giving less bargaining power to Bottler·s buyers because there is no alternative supplier. € The Bargaining Power of Buyers Bottlers own a manufacturing and sales operation in an exclusive geographic territory. with rights granted in perpetuity by the franchiser. Bottlers are also given freedom in choosing whether or not to carry new beverages introduced by the CPs but cannot carry directly competitive brands Competition for brand shelf space in retail channels gives some bargaining power back to buyers € € € € . Bottlers are locked into contracts that grant CPs the right to set prices and other terms of sale.3. Bottlers are allowed to handle the non-cola brands of other Cps at their discretion. subject to termination only in the event of default by the bottler in1980 Soft Drink Interbrand Competition Act preserved the right of CPs to grant exclusive territories to their bottlers.

€ Exit barriers are high for bottlers with expensive equipment. . € Advertising budgets are high. € International demand for carbonated soft drinks is growing. but domestic demand is slowing down substantially. chocolate milk and so on. milkshakes. Rivalry Among Established Companies 5. € Industry is largely consolidated with two major players and a few smaller competitors like Cadbury Schweppes. making the companies interdependent. tap water.4. € Threat of Substitute Products Threat from substitute products are probably second in importance to the cola industry only to the rivalry among established firms: coffee cafes. hot chocolate. moderate for concentrate producers. hot tea. customers are influenced by brand perceptions. fruit juice.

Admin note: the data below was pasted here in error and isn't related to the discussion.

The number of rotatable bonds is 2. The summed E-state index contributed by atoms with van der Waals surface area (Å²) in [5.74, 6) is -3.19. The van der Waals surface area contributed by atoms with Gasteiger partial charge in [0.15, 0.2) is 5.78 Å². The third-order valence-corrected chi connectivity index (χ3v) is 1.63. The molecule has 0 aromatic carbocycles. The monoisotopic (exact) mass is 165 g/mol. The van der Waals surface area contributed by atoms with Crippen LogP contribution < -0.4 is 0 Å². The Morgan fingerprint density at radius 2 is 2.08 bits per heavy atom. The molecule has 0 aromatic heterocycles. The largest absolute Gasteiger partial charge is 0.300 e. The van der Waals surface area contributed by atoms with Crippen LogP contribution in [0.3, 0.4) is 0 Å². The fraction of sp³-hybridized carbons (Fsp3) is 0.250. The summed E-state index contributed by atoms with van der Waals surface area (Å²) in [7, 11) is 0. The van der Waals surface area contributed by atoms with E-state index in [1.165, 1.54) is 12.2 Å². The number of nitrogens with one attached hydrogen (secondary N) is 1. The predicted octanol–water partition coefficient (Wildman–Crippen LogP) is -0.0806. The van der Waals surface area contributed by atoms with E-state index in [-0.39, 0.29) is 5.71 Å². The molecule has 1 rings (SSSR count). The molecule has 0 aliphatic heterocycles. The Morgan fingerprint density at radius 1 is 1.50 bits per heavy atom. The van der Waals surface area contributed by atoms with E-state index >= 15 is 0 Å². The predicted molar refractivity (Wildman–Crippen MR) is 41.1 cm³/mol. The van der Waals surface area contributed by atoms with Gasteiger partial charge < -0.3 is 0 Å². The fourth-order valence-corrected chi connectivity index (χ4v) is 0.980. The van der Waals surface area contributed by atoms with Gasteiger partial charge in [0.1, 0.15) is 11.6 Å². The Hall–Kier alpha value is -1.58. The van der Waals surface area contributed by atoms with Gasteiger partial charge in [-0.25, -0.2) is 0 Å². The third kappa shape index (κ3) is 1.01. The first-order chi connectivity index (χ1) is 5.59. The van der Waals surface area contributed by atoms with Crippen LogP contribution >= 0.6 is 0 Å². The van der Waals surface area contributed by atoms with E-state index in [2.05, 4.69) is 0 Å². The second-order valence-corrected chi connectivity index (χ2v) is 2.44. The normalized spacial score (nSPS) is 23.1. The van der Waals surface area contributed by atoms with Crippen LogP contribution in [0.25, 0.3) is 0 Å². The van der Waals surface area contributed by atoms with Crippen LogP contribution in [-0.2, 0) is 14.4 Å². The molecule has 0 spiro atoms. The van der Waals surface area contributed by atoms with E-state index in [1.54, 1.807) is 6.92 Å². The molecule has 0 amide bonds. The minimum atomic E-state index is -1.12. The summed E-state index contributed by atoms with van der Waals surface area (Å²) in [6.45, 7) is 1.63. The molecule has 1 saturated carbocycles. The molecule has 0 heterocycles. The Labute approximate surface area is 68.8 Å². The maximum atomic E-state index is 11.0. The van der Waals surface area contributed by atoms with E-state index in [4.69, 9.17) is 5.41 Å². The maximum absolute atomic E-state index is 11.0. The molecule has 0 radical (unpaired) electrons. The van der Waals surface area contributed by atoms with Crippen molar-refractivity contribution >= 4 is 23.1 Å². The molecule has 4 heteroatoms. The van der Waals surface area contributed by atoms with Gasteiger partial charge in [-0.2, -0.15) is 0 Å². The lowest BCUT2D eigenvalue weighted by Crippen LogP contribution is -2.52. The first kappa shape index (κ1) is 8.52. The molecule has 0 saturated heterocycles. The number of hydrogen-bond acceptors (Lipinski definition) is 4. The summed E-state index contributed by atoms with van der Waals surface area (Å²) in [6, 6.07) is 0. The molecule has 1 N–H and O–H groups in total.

The most intense battles in the so-called cola wars were fought over the $66 billion CSD industry in the U. Coca Cola & Pepsi vied for a ´throat shareµ of the world·s beverage market. . Control of market share For more than a century. growth in soft drink sales for both Coke and Pepsi was falling short of precedent & of investors· expectations.In the early years of the 21th century.S. Both Coke and Pepsi are trying to gain market share in this industry .

7 14.4 14.PRODUCT Coca-Cola PepsiCo Ca r Sc eppes 2000 (%) 44.1 31.1 31. .7 2004(%) 43.

but Coke soon learned their lesson and started to do the same.Each company is coming up with new products and ideas in order to increase their market share. € . Coke introduce 11 new products and Pepsi introduce 13 products. € The battle for shelf space in supermarkets and other stores became fierce. € In 1980s. € Pepsi has always taken the lead in developing new products.

Low calorie cola Tab (1963) } ‡ Diet Coke (1982) ‡ Caffeine free coke (1983) ‡ Coca-Cola Classic (1985) ‡ New Coke (1985) ‡ Cherry Coke (1985) PEPSI ‡ ‡ ‡ ‡ ‡ ‡ ‡ ‡ ‡ ‡ Teem (1960) Mountain Dew (1964) Diet Pepsi (1964) Lemon Lime Slice(1984) Product Launch Caffeine free Pepsi Cola(1987) Sierra Mist (2000) Mountain Dew Code Red (2001) Pepsi One (2005) .COKE ‡ Fanta (1960) {Sprite (1961).